It consists of five primary nerves—C5 to T1—that intertwine and branch out to innervate the muscles and provide sensation to the upper extremity. This intricate network coordinates movement and sensory information between the brain and the upper limb. 

However, because of its somewhat exposed nature, the brachial plexus is vulnerable to injury, particularly during trauma or accidents such as falls, sports injuries, or motor vehicle collisions.

Many patients I see with direct brachial plexus injuries report trauma of some sort. Injuries to the brachial plexus can range from mild stretching or compression to more severe cases involving partial or complete tearing of the nerves. 

The Culprits Behind Pinched Nerves in the Shoulder

Image of an older woman in an office with neck pain from slouching which can lead to nerve entrapment.

Pinched nerves in the shoulder can have various causes and can occur anywhere along the nerve pathway.  

The most common causes of pinched nerves in the shoulder area typically involve issues resulting in compression or irritation of the nerves as they pass through narrow spaces or become trapped between tissues.

Some of the primary culprits that I can identify include poor posture, such as slouching at your desk or hunching over your phone, injuries or trauma, such as a fall down the stairs, and repetitive motions—whether you’re swinging a tennis racket or typing away on a keyboard all day.1,2

The Role of Postural Impairments

Postural impairments like craning your neck to look at your computer screen or hunching forward while sitting on the couch can place undue stress on the nerves in the neck and shoulder region.  

Excessive strain on the muscles of the neck and the back muscles, as well as the tightness that can develop in the back of your neck and chest muscles, can cause structural issues.

Over time, this sustained pressure can lead to compression of the nerves at the shoulder joint, resulting in pain, tingling, or numbness down the arms.

Injuries and Trauma

Injuries such as falls, car accidents, or sports-related impacts can cause trauma to the shoulder area, leading to inflammation and swelling. This inflammation can compress nearby nerves, causing pain and discomfort.  

These trauma-type injuries also commonly cause damage to the brachial plexus, which can easily be stretched if you fall on an outstretched arm or lose your balance while holding onto something behind you.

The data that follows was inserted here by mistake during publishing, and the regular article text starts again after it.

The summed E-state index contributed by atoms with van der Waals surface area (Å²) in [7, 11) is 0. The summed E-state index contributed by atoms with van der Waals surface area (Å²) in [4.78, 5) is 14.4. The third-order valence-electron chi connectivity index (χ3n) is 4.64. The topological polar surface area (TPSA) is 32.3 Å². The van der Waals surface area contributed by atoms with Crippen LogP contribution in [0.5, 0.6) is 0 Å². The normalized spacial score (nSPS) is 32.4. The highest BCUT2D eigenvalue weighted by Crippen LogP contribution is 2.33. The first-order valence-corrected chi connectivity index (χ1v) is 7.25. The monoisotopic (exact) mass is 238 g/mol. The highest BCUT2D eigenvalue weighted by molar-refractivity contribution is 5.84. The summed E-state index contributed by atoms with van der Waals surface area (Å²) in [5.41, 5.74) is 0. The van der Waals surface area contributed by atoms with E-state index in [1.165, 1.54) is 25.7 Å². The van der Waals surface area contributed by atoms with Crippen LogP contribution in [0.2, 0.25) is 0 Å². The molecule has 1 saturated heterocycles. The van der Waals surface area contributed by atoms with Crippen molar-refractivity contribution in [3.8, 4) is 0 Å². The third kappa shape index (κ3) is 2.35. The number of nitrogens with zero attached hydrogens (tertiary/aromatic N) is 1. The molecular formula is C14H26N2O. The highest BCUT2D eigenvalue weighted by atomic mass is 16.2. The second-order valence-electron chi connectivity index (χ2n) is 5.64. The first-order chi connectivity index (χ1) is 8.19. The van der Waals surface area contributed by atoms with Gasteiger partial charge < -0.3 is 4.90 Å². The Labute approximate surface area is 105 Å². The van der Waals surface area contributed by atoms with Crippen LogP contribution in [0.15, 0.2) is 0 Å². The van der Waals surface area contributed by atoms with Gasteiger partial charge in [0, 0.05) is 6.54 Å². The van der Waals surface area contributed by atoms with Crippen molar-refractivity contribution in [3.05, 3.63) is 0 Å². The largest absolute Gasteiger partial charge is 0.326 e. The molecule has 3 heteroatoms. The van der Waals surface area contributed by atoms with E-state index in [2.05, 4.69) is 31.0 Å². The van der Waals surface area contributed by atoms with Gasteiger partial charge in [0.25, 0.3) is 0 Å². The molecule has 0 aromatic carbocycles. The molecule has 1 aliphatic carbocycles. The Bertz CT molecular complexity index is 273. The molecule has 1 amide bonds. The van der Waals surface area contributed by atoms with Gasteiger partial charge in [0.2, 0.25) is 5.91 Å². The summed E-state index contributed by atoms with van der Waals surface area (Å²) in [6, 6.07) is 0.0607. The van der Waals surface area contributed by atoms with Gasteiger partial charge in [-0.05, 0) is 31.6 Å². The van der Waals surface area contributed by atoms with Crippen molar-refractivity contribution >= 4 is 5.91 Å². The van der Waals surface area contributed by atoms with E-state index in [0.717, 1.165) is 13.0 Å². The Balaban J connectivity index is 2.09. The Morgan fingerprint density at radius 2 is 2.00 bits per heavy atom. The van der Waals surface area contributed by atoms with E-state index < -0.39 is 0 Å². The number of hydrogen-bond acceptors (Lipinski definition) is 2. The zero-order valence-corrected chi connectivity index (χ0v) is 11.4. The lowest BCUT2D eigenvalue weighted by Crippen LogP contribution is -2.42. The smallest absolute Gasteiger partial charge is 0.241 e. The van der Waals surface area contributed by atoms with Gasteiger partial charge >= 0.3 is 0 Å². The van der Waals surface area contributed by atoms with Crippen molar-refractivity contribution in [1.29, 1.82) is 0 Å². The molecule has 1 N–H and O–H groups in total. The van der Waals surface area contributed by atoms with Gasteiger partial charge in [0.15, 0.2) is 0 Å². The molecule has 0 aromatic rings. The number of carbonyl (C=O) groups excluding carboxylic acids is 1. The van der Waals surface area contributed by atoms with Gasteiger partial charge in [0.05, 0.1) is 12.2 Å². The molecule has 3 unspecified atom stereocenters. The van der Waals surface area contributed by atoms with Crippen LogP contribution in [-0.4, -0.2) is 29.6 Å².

Repetitive Movements

Believe it or not, even just engaging in repetitive motions or activities, such as lifting heavy objects, typing on a keyboard, or swinging a tennis racket, can strain the muscles and tendons surrounding the shoulder joint.  

This can often be harder to identify as a clinician as it requires getting a detailed history from your patient. Over time, this repetitive stress can lead to inflammation and swelling, resulting in compression of the nerves.

Spinal Conditions

Of note, conditions such as herniated discs or bone spurs and arthritic conditions (OA or RA) in the neck or upper spine can also contribute to pinched nerves in the shoulder area. 

I’d also like to mention that some of these conditions can result in sensations similar to what you might experience with a pinched nerve. An evaluation from a physical therapist can help determine your pain’s exact cause.

These abnormalities can narrow the spaces through which the nerves pass, leading to compression and irritation.

Spotting the Signs: Symptoms of a Pinched Nerve

Pinched Nerve in Shoulder: Image of senior man experiencing nerve pain and tingling in his wrist while seated at his desk.

How do you know if that nagging shoulder pain is a pinched nerve?  

A pinched nerve in the shoulder can present with various signs and symptoms that can vary in severity depending on the underlying cause and the extent of nerve compression.

Pain From a Pinched Nerve

The most common symptom experienced by individuals with a pinched nerve in the shoulder is pain, which can range from sharp or stabbing to burning.

This pain often radiates from the shoulder down the arm or into the neck. It may worsen with certain movements or activities that aggravate the compressed nerve.

Numbness and Tingling

Alongside pain, individuals may also experience tingling or numbness in the affected arm or hand, which can feel like pins and needles or a loss of sensation in specific areas innervated by the compressed nerve.

Weakness and Fatigue